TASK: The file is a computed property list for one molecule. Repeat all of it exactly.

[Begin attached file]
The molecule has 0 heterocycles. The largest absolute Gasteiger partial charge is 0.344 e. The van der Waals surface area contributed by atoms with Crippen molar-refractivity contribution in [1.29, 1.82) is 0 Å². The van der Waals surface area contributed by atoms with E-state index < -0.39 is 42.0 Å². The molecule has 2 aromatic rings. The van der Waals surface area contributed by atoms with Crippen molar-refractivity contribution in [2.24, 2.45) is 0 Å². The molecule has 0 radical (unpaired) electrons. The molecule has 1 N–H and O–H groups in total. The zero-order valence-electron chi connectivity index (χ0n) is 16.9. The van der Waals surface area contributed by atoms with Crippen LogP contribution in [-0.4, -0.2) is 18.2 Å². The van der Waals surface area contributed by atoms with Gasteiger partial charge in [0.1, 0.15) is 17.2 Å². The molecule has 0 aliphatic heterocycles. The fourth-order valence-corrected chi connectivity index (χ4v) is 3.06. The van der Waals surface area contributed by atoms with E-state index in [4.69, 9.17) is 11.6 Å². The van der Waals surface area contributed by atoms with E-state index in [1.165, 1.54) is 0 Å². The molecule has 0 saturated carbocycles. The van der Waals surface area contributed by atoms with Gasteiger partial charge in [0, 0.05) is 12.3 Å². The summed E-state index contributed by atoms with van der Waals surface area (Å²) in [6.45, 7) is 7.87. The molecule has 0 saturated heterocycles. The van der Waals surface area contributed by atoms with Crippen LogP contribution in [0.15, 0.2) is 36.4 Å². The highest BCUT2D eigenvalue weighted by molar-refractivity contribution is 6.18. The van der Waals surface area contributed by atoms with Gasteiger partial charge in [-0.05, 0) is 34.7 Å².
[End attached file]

The molecule has 0 heterocycles. The largest absolute Gasteiger partial charge is 0.344 e. The van der Waals surface area contributed by atoms with Crippen molar-refractivity contribution in [1.29, 1.82) is 0 Å². The van der Waals surface area contributed by atoms with E-state index < -0.39 is 42.0 Å². The molecule has 2 aromatic rings. The van der Waals surface area contributed by atoms with Crippen molar-refractivity contribution in [2.24, 2.45) is 0 Å². The molecule has 0 radical (unpaired) electrons. The molecule has 1 N–H and O–H groups in total. The zero-order valence-electron chi connectivity index (χ0n) is 16.9. The van der Waals surface area contributed by atoms with Crippen LogP contribution in [-0.4, -0.2) is 18.2 Å². The van der Waals surface area contributed by atoms with Gasteiger partial charge in [0.1, 0.15) is 17.2 Å². The molecule has 0 aliphatic heterocycles. The fourth-order valence-corrected chi connectivity index (χ4v) is 3.06. The van der Waals surface area contributed by atoms with E-state index in [4.69, 9.17) is 11.6 Å². The van der Waals surface area contributed by atoms with E-state index in [1.165, 1.54) is 0 Å². The molecule has 0 saturated carbocycles. The van der Waals surface area contributed by atoms with Gasteiger partial charge in [0, 0.05) is 12.3 Å². The summed E-state index contributed by atoms with van der Waals surface area (Å²) in [6.45, 7) is 7.87. The molecule has 0 saturated heterocycles. The van der Waals surface area contributed by atoms with Crippen LogP contribution in [0.15, 0.2) is 36.4 Å². The highest BCUT2D eigenvalue weighted by molar-refractivity contribution is 6.18. The van der Waals surface area contributed by atoms with Gasteiger partial charge in [-0.05, 0) is 34.7 Å².